rockskate4x

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i saw whitechapel live, and it made an enormous difference being able to keep two rhythm guitars while a leads were being played.

As long as you can keep the live mix tight, it's beneficial to have guitars that play more of the material that you would typically have to cut from recorded versions of songs to play live.
 

DevinShidaker

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my band had 3 guitarists many years ago and it was completely unnecessary. That being said we don't have many harmonized leads.
 

scottro202

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As long as you find people who get along with each other and can contribute something musically, more power to you.

My problem has always boiled down to people not getting along with each other. Even when it seems to be a slam dunk - A) a guy who really likes the music we play and wants to add an extra guitar line that's not too complicated, but the guy ends up turning into a complete douche every time he talks to the drummer (for no apparent reason), so out he goes. B) a lifelong friend of the drummer who can add some nice smokin' leads, and seems like a really great dude, until he misses three practices and responds by being a douche to the same drummer, so out he goes. C) a guy who says he can play keyboards and wants to "fill in the sound a little" during solos and whatnot, and ends up coming to his first gig with the band without bringing his keyboard, instead bringing a flute, which doesn't fit the music at all, and, most importantly, was never rehearsed with the band, so, awkwardly in the middle of a gig, out he goes. D) a guy who wants to lay down some rhythm guitar, seems to know how to play and seems to know how get along with everybody, but, unfortunately, and oddly, does not know how to tune his guitar, so he has one of the other guitarists tune his guitar for him, until, time for a show and suddenly the other guitarist inexplicably doesn't want to tune his guitar for him, and before the primary guitarist can step in to save the day, the other two guitarists are swinging fists, so ... out he goes. E) new guy expresses interest, has limited experience in a band, but knows everybody in the band and gets on well with everybody, shows oodles of improvement at rehearsal and thickens up the sound of the band, then, at first gig with the band, activates built-in drum machine on keyboard and pisses of drummer - apologizes, but does it again at second gig, multiple times, and ... out he goes.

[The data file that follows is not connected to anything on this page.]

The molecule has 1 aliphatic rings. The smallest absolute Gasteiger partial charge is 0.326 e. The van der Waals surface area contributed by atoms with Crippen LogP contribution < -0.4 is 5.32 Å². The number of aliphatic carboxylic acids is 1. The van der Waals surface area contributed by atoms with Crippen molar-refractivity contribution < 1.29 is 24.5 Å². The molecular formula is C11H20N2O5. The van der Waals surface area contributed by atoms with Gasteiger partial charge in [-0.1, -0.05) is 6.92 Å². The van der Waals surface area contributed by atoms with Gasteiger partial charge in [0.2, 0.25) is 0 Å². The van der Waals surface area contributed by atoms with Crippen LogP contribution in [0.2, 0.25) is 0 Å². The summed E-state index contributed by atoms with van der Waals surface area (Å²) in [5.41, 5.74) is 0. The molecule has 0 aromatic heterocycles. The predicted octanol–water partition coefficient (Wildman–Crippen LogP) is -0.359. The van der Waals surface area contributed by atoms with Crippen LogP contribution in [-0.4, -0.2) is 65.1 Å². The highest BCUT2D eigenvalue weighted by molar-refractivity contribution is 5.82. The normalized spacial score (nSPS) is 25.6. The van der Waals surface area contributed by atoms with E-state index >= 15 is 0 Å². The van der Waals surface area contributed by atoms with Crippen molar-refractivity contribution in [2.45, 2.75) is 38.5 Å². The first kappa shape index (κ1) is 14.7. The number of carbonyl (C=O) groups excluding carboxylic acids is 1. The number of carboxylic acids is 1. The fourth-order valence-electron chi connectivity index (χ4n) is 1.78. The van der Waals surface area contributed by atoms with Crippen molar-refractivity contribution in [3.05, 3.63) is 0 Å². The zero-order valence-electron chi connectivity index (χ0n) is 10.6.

Can you tell that I've never had luck with the third guitar player/keyboard player new guy strategy? Something about having fun relaxing, playing music together, that seems to bring out the worst in some people. Often times the new guy is not the problem, but somehow gets one of the established band members to turn into a butthead, and then the band leader is in the awkward position of either firing non-necessary nice guy new guy or necessary asshole old guy from the band. In my experience, that usually ends up with the entire band calling it a day.

So, TL;DR - I'm always very skeptical of adding a "new guy," especially if his instrument is redundant. YMMV.

I would rather play a stripped down version of a song or too a backing track hen add another ego/mouth to feed lol.

Basically these 2. I don't see how the benefit of slightly more texture in the guitar parts will make up for the process of finding a guitarist who can play nice with 2 other guitarists in a band.